While working in Europe, Tina continued to be a major attraction for magazines. She gave several interviews, and some indicate that all was not well between Tina and Hollywood. In an interview with 'Cinemonde' (25th April, 1961) she declared "Hollywood - that inhuman town! I much prefer New York, Paris or Rome."In 1964 Hollywood was still fast asleep, and Tina accepted a part on Broadway in the Jule Styne musical "Fade Out-Fade In" which was moderately successful, running to 271 performances. Tina participated in the cast album.

In that same year Tina won the role of a stranded movie star in the TV series "Gilligan's Island". Prior to the show being broadcast, Tina reverted to first principles and used men's magazines for publicity. She told "Adam" (volume 8, No. 12) "there hasn't been much sex on TV and I'm ready to please". The show was a major success and has now been issued on DVD. Apparently Tina disliked the series and has distanced herself from it, but nevertheless it is the work for which she is most famous. Now that Tina was in a successful TV series, Hollywood at last woke up. However, instead of casting her in roles befitting star quality and legendary beauty, they offered her vacuous parts in trivial movies that effectively reduced Tina to being just another Hollywood also-ran.

Tina has continued to work regularly to this day in films and television. She has also found outside interests, such as setting up a health care company and working as a volunteer reading teacher in New York.

Tina seems not to have commented on Hollywood's refusal to give her opportunities to demonstrate her individual screen presence. A pity: it would be interesting to hear her thoughts. Robert Ryan, who co-starred in two of Tina's first four movies, did comment during an interview. He lamented the lack of progress in her career, but also said that Tina had not heeded his advice that she would have to fight to secure good parts. Certainly it is possible that Tina did not play the Hollywood game with sufficient skill or determination.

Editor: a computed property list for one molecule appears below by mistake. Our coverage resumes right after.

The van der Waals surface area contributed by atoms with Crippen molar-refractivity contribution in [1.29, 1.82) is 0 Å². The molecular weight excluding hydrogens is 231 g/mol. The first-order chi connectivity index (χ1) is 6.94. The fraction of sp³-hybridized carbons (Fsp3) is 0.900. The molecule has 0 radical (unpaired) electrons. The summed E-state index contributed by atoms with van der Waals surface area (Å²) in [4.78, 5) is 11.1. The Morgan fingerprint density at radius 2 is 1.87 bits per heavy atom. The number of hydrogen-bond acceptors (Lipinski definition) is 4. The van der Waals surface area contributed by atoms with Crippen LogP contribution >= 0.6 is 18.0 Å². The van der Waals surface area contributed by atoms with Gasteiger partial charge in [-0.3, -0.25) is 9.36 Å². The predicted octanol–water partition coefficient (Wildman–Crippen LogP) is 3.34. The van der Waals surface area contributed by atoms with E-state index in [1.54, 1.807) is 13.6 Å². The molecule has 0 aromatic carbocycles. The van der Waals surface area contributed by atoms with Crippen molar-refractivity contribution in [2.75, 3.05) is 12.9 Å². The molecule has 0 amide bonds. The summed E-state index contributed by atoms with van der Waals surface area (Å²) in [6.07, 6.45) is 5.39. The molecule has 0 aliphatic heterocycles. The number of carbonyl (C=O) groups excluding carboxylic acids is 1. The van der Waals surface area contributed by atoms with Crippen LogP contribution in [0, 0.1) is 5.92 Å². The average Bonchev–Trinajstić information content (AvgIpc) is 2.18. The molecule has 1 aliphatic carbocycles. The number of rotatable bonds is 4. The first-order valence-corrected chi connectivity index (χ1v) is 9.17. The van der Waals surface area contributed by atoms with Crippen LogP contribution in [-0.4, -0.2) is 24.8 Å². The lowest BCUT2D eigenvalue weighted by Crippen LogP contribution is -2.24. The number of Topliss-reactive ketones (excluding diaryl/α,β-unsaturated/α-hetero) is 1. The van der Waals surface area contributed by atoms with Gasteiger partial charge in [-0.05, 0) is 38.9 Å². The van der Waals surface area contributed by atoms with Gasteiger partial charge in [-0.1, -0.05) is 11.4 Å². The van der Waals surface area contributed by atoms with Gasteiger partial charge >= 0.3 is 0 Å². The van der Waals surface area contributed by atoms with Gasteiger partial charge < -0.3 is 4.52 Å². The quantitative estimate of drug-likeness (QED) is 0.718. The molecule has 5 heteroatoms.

On the other hand, it is the responsibility of decision-makers in Hollywood to be aware of any newcomers who have that special rapport with the camera called "star quality". Around 1959, they failed to notice this quality in Tina, even though she had just made one of the most impressive debuts in movie history, and had confirmed that good impression with her next three films. In the period 1959/1964 Hollywood gave large parts to several young actresses who had less "star quality", less acting ability and less beauty than Tina, and today nearly all these actresses are forgotten. Tina Louise is not forgotten. She is a legend in her own time, and Hollywood should be ashamed of itself.

Tina Louise Photos